You know, I really used to resent having to call you that. Mommy. I know that you wanted me to stay little forever, but c'mon -- more than half of people with cystic fibrosis pass away before their eighteenth birthday. Growing up was the only thing I cared about.
If I'm being honest, I used to resent a lot of the things you did to (to? for?) me. Forcing me to vest at slumber parties, never leaving my side at the hospital, asking me over and over (and over) if I had taken my pills, and if not, then when would I, and with what beverage, and did I need a straw, and here's a granola bar and some hand sanitizer and would I please go call Grandma?
Whether you didn't trust me to take care of myself or just wanted me to remember that I was sick, I didn't know. However, my first suspicion seemed more probable, because you wouldn't put up with any talk of a port placement surgery, an oxygen cannula or the Make-A-Wish Foundation. "That's not for you, Hannah. You're fine." I grew accustomed to your tame, tight-lipped clinic tantrums and stopped asking the doctor questions you didn't want to hear the answers to.
The “T” word was first spoken during a hospital stay in my fifteenth year of life. You were downstairs getting coffee when the doctor looked me in the eye and told me that I'd need new lungs someday (not soon, but sooner than anybody would want someone else's organ sewn into their chest). I nodded my head in understanding and silently thanked the universe for your morning caffeine addiction.
Cystic fibrosis always scared you more than it did me. You trembled at the thought of brittle bones and damaged lungs, and you trembled at the thought of CF-oriented anxiety or depression. That's why when I received the clinic's yearly screening survey, I always circled “No” instead of “Yes.”
No, I do not feel anxious, nervous or on-edge most days.
No, I do not frequently fear that something awful is about to happen.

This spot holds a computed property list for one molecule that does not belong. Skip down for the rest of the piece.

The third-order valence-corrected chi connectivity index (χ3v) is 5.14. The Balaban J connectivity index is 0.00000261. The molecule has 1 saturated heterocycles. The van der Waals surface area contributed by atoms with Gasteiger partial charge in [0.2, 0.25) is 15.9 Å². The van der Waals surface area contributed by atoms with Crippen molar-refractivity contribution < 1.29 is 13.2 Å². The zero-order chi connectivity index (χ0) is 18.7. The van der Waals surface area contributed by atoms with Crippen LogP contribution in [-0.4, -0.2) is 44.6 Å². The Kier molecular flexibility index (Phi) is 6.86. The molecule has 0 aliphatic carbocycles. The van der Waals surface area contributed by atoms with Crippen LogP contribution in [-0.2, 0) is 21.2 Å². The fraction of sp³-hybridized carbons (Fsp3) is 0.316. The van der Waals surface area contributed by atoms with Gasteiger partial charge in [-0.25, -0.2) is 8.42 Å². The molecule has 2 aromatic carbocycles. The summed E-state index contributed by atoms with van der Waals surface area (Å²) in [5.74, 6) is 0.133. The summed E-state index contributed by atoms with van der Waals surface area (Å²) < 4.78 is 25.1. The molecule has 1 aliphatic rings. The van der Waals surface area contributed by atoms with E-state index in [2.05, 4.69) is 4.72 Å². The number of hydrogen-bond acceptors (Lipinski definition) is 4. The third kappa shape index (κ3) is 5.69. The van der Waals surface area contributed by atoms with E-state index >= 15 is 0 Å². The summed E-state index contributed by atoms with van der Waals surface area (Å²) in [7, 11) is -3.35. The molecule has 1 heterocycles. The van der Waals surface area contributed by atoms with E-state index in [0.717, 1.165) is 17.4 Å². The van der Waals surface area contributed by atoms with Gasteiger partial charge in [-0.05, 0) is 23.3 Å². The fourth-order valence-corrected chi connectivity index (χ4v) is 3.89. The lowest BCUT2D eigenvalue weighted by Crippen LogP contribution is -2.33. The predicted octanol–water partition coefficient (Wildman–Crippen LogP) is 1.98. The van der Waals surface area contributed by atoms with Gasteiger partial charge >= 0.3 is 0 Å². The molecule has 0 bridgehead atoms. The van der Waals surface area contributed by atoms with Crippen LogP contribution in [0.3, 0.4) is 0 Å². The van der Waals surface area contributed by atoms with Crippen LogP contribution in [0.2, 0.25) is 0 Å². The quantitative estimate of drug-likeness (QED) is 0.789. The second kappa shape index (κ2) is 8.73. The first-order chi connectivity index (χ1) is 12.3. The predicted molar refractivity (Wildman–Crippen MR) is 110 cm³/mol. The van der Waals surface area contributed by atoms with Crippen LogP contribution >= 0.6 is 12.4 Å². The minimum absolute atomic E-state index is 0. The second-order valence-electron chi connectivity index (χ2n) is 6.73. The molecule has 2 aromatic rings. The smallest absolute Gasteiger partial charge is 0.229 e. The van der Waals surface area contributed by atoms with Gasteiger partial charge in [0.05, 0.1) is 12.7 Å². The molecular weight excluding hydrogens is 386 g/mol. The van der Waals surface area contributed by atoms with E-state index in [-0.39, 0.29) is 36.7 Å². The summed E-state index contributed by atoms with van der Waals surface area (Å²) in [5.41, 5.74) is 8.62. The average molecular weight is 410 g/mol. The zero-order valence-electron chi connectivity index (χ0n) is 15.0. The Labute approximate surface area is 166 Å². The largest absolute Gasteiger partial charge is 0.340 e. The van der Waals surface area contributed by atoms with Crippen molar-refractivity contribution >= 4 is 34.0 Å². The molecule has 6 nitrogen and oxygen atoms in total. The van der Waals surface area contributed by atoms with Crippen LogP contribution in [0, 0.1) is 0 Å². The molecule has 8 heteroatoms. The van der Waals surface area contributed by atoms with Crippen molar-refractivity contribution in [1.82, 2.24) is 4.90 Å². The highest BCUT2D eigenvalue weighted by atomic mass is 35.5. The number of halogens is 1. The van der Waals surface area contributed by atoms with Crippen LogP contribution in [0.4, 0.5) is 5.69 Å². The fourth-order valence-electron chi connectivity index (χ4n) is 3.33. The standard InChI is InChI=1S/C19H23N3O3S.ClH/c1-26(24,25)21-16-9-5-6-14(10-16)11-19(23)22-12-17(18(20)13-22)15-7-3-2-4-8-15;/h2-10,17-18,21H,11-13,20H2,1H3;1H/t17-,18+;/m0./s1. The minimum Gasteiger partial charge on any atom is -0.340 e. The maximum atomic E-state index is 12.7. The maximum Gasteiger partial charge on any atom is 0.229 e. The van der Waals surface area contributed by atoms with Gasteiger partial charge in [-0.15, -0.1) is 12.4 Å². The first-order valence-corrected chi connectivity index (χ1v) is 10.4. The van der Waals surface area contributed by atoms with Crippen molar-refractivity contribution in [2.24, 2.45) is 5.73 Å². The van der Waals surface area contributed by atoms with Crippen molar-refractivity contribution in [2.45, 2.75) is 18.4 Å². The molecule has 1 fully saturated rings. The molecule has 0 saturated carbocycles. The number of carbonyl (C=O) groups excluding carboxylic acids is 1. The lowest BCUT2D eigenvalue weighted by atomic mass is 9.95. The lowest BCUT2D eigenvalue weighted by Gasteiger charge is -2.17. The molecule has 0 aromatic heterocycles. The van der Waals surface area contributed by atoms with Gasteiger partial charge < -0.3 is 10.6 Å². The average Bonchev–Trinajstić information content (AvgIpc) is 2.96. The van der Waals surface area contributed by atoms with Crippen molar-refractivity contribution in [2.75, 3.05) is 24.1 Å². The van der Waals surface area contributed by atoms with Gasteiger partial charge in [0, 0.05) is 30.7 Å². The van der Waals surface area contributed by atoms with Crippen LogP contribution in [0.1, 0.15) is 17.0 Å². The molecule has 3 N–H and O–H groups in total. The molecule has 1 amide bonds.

No, I do not think I need help.
Yes, yes, yes.
When I moved to the other side of the state for college, I was instantly introduced to the health-related liberties I had been craving since adolescence. I skipped my breathing treatments when my friends were over, I slept alone at the hospital and I took my pills when I felt like it. Needless to say, my body declined...but it was worth it, right? Because I had got what I wanted and now I was happy, right?
I realized that along with my freedom to neglect medical compliancy came another: the freedom to have realistic, occasionally terrifying conversations with my doctors without feeling guilty about it.
That's why when second semester rolled around, I walked into the ER and requested additional oxygen, a bed on the sixth floor and a port placement surgery. It was my body and I knew what it needed. I always had. The next day, I broke down to the social worker, told her about the crippling anxiety I had been hiding since puberty and asked for the help you never knew I needed. I finally circled “Yes.”
Resentment is a feeling I no longer harbor, especially when it comes to you. With age, I realize that you didn't just want me to stay little forever, but you wanted me to stay alive forever -- to remain in your arms, under your roof and on your Earth. And how could I ever blame you for that?
I love you, Mommy.